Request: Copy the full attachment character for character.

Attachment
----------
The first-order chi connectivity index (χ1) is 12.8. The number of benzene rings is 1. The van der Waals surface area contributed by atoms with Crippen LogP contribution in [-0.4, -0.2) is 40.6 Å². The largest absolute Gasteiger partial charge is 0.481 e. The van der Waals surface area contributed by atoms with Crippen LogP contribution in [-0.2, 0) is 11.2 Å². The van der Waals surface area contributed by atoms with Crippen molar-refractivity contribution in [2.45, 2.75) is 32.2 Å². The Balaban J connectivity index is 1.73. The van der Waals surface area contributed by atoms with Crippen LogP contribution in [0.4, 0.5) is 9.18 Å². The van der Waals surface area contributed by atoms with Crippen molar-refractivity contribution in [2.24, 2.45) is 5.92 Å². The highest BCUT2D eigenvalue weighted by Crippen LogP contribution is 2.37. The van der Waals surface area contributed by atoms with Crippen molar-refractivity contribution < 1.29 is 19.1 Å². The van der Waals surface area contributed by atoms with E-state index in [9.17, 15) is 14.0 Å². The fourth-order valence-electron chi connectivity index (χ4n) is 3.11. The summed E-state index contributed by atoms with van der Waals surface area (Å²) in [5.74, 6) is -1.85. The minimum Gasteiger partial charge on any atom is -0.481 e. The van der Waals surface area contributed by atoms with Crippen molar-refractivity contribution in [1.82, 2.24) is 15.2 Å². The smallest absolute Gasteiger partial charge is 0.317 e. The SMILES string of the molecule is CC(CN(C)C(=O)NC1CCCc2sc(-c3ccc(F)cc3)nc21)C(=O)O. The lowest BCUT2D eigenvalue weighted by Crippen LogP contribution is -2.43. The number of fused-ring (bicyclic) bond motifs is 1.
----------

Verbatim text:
The first-order chi connectivity index (χ1) is 12.8. The number of benzene rings is 1. The van der Waals surface area contributed by atoms with Crippen LogP contribution in [-0.4, -0.2) is 40.6 Å². The largest absolute Gasteiger partial charge is 0.481 e. The van der Waals surface area contributed by atoms with Crippen LogP contribution in [-0.2, 0) is 11.2 Å². The van der Waals surface area contributed by atoms with Crippen molar-refractivity contribution in [2.45, 2.75) is 32.2 Å². The Balaban J connectivity index is 1.73. The van der Waals surface area contributed by atoms with Crippen LogP contribution in [0.4, 0.5) is 9.18 Å². The van der Waals surface area contributed by atoms with Crippen molar-refractivity contribution in [2.24, 2.45) is 5.92 Å². The highest BCUT2D eigenvalue weighted by Crippen LogP contribution is 2.37. The van der Waals surface area contributed by atoms with Crippen molar-refractivity contribution < 1.29 is 19.1 Å². The van der Waals surface area contributed by atoms with E-state index in [9.17, 15) is 14.0 Å². The fourth-order valence-electron chi connectivity index (χ4n) is 3.11. The summed E-state index contributed by atoms with van der Waals surface area (Å²) in [5.74, 6) is -1.85. The minimum Gasteiger partial charge on any atom is -0.481 e. The van der Waals surface area contributed by atoms with Crippen molar-refractivity contribution in [1.82, 2.24) is 15.2 Å². The smallest absolute Gasteiger partial charge is 0.317 e. The SMILES string of the molecule is CC(CN(C)C(=O)NC1CCCc2sc(-c3ccc(F)cc3)nc21)C(=O)O. The lowest BCUT2D eigenvalue weighted by Crippen LogP contribution is -2.43. The number of fused-ring (bicyclic) bond motifs is 1.